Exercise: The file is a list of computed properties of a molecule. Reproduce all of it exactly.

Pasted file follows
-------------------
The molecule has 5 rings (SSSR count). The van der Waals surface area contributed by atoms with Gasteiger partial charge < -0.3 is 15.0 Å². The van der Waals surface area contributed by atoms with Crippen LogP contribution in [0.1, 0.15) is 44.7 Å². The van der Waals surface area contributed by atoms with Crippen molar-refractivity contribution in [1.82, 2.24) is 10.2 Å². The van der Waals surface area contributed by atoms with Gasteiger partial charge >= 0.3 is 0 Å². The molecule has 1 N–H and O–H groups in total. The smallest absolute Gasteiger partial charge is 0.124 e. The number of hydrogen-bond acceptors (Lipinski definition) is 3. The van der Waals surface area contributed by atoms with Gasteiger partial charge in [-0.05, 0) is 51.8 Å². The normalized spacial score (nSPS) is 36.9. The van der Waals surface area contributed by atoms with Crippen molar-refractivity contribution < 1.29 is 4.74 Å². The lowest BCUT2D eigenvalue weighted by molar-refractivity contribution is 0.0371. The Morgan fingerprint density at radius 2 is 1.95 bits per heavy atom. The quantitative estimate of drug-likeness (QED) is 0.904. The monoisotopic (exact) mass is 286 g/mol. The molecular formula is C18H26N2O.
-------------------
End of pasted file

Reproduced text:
The molecule has 5 rings (SSSR count). The van der Waals surface area contributed by atoms with Gasteiger partial charge < -0.3 is 15.0 Å². The van der Waals surface area contributed by atoms with Crippen LogP contribution in [0.1, 0.15) is 44.7 Å². The van der Waals surface area contributed by atoms with Crippen molar-refractivity contribution in [1.82, 2.24) is 10.2 Å². The van der Waals surface area contributed by atoms with Gasteiger partial charge >= 0.3 is 0 Å². The molecule has 1 N–H and O–H groups in total. The smallest absolute Gasteiger partial charge is 0.124 e. The number of hydrogen-bond acceptors (Lipinski definition) is 3. The van der Waals surface area contributed by atoms with Gasteiger partial charge in [-0.05, 0) is 51.8 Å². The normalized spacial score (nSPS) is 36.9. The van der Waals surface area contributed by atoms with Crippen molar-refractivity contribution < 1.29 is 4.74 Å². The lowest BCUT2D eigenvalue weighted by molar-refractivity contribution is 0.0371. The Morgan fingerprint density at radius 2 is 1.95 bits per heavy atom. The quantitative estimate of drug-likeness (QED) is 0.904. The monoisotopic (exact) mass is 286 g/mol. The molecular formula is C18H26N2O.